Tuesday, June 29, 2010
The other day, someone of my acquaintance asked me a question about how they should go about getting started trying to write. Here was my basic response, with details changed to protect everyone’s identity.
The first thing a writer does is write, and it’s very easy to start. All you need is paper, and a pen or pencil. I use a computer word processor myself but that isn’t necessary. You start out writing about something that engages your emotions. You write what makes you angry, or afraid, or happy. You write about loves won and lost. You write memories that you have; you write about experiences you really, really want to have. And if what you write seems ugly, so be it. You still don’t give up. If it’s on the page, it can be fixed.
The second thing a writer does is read. Not only in the genre the writer wants to work in, but in all kinds of genres. Fiction, nonfiction, poetry. They all feed your head. Besides, if you don’t like to read, why on earth do you want to write? That’s like saying you want to be a master chef but you don’t really like food.
The third thing a writer does is treat writing with respect. That means actively working toward improving your skills. Reading books on writing and grammar, such as William Zinsser’s On Writing Well, is one example of treating the field with respect. Using a dictionary to make sure you get the nuances of words right is another. Becoming your own harshest critic is yet another. Quality control for a writer is in him or herself. You are inspector number 1.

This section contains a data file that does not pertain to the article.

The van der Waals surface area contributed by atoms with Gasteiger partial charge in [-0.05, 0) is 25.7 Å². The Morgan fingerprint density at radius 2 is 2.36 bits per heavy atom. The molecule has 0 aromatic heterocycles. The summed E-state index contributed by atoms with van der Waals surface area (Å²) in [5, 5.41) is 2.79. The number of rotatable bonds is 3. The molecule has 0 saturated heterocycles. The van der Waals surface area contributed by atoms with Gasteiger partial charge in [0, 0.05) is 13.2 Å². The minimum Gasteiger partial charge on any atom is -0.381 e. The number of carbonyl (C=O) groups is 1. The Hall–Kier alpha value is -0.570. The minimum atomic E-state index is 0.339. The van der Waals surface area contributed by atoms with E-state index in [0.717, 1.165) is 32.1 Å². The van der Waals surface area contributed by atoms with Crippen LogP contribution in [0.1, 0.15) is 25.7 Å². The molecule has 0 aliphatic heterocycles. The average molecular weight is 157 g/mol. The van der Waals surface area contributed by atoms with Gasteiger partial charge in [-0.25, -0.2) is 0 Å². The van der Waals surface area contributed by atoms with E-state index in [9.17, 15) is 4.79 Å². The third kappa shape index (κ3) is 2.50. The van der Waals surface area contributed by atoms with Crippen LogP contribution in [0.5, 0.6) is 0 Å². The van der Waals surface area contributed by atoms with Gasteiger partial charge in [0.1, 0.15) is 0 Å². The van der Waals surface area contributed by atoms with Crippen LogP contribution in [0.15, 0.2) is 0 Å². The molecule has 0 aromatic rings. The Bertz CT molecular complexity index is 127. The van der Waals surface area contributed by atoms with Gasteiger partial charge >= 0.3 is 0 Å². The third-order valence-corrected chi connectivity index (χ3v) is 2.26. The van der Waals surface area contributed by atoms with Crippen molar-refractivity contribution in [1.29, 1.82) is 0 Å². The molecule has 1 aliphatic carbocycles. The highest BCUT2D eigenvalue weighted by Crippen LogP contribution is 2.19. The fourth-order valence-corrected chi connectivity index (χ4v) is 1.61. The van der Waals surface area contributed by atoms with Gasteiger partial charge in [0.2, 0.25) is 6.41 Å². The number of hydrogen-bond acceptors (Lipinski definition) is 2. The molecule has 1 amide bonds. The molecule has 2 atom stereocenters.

Since writing is a lonely business, you might also want to seek out the company of other writers. Joining a writing group is a way of doing this. Writing groups often form around universities or libraries in big towns and cities. In small towns, you might need to take out an ad in the paper and start your own. There are also many, many writing groups online. I’ve been a member of both online and in person groups, and I’ve gotten a lot out of them.
There’s really nothing magical about the act of writing. It shouldn’t be a scary process, although it often is for people. It can be frustrating, but it can also be immensely rewarding, especially on an emotional level. Besides that, it’s a lot of fun.